The Cost of Aging: Housing

by Molly C. Herndon.

Over 36% of Americans provide unpaid care for a family member, so the chances are high that you have clients who are providing care for a family member. More than 40 million caregivers are over 65, which compounds the financial issues around providing care.

The costs of providing care for a parent or other loved one are more than financial. In this post, we’ll examine one of the largest financial burdens older adults face: housing. Next, we’ll look at health care.

Two women talking
Photo by Andrea Piacquadio from Pexels

Housing

A study by the Global Coalition on Aging found that 3 of 4 Americans over age of 50 wanted to stay in their own homes for as long as possible. Indeed, only 4.5% of the population over the age of 65 lives in nursing homes. Another 2% live in assisted living facilities. The AARP survey found that while many wish to stay in their own homes, some know this isn’t a possibility due to their health or financial issues.

About half of the population over 65 is currently paying off a mortgage. As adults age out of the workforce, it may not be financially feasible to keep a home with a mortgage payment.

Creative arrangements such as house-sharing or an accessory dwelling unit, sometimes called a “granny pod” have become more common as the Boomer generation continues to gray. Granny pods are small structures, around 400 square feet, that can fit in a backyard. They are usually outfitted with a kitchen and bathroom, providing independent living alongside the security of having support nearby.

Like the women of The Golden Girls television show, many aging adults find comfort in house-sharing. This practice allows roommates to share household tasks and expenses with peers  and it also adds safety in the event of a health concern or a fall.

Another unique living arrangement for Military Veterans is the Medical Foster Home program through the Veteran’s Administration (VA). Medical Foster Homes are private homes in which a trained caregiver provides services to a few individuals. Some, but not all, residents are Veterans. The VA inspects and approves all Medical Foster Homes. The video clip below shows one family’s experience of opening up their home to Veterans as a Medical Foster Home.

Of course, many elderly folks might find themselves moving in with relatives. This provides a reduction in expenses and the security and support of having around-the-clock companionship and care. Still for others, living independently is a good option and, maybe with some renovations, aging adults can remain in their own homes indefinitely.

Home Modifications

The most common difficulty adults 65 and older cited in research conducted by the Joint Centers for Housing Studies at Harvard University (JCHS) was mobility. Modifications such as ramps at entryways cost around $2,400. Grab bars in bathrooms and improved lighting are other cost-effective safety precautions that can make aging in place feasible. However, extensive modifications such as stairlifts for two-story homes and accommodations for wheelchairs can be very costly, ranging from $8,000 to $75,000.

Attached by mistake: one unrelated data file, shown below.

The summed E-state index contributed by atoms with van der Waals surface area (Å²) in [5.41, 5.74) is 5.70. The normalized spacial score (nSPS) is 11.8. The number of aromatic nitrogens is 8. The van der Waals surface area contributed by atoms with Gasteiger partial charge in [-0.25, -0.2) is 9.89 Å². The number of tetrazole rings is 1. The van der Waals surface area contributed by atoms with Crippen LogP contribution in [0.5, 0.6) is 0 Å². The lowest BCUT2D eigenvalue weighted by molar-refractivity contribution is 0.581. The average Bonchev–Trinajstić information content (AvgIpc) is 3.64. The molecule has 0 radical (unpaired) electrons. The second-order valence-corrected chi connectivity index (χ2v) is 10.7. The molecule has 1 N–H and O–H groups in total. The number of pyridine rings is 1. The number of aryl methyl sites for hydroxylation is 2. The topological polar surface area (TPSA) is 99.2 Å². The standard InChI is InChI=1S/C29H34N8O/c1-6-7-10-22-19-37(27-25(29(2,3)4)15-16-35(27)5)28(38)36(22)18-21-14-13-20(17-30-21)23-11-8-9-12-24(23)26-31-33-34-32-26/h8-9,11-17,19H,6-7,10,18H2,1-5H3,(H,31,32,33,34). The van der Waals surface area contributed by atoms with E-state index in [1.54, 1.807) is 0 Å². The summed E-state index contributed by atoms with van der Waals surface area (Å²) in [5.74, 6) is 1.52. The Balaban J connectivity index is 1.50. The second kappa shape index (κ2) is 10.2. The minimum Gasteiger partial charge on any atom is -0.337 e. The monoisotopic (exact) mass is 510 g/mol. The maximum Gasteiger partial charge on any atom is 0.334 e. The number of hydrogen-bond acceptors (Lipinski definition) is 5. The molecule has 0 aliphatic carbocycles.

When health concerns reach a higher level of need, a family might need to evaluate the cost of assisted living against the cost of home modifications. The national average cost of an assisted living facility is $4,000 a month. If the senior is in primarily good health, relocating to a more accessible home might be a prudent option.

Moving

Downsizing may allow the older adult the independence of living alone longer, but in a home that is better adapted to their new needs. However,  moving comes with its costs, including real estate commissions, modifications to the new home, and mover’s expenses.

Moving can allow older adults to tap into their largest financial resource if the home they’re selling was owned outright. Relocating may allow seniors to connect with a community of peers which may have positive impacts on their social and mental well-being. Aging adults who can relocate to more densely populated communities with sidewalks and transportation might especially thrive. Research by the JCHS found that older adults living in rural communities reported higher levels of isolation, a concern that increases as aging adults become unable to drive. Additionally, older adults—particularly women—are likely to live alone, with single-person households making up 40% of all households in their 70s and 60% of households in their 80s.

In our next post we’ll look at health care and the options available to Veterans and civilians for long-term care.

Be sure to RSVP to attend our May 12 webinar, The Financial Implications of Caring for an Aging Parent.

References

Providing Healthy and Safe Foods As We Age: Workshop Summary. Institute of Medicine (US) Food Forum. Washington (DC): National Academies Press (US); 2010.

The Cost of Aging. National Aging in Place Council Handbook. Retrieved April 7, 2020.

Housing America’s Older Adults: Meeting the Needs of an Aging Population. Joint Centers for Housing Studies at Harvard University. 2014.

5 facts about family caregivers. (2015). Retrieved 7 April 2020, from www.pewresearch.org/fact-tank/2015/11/18/5-facts-about-family-caregivers/

MFLN Webinar: Understanding Long-Term Care: Extended Care and Housing

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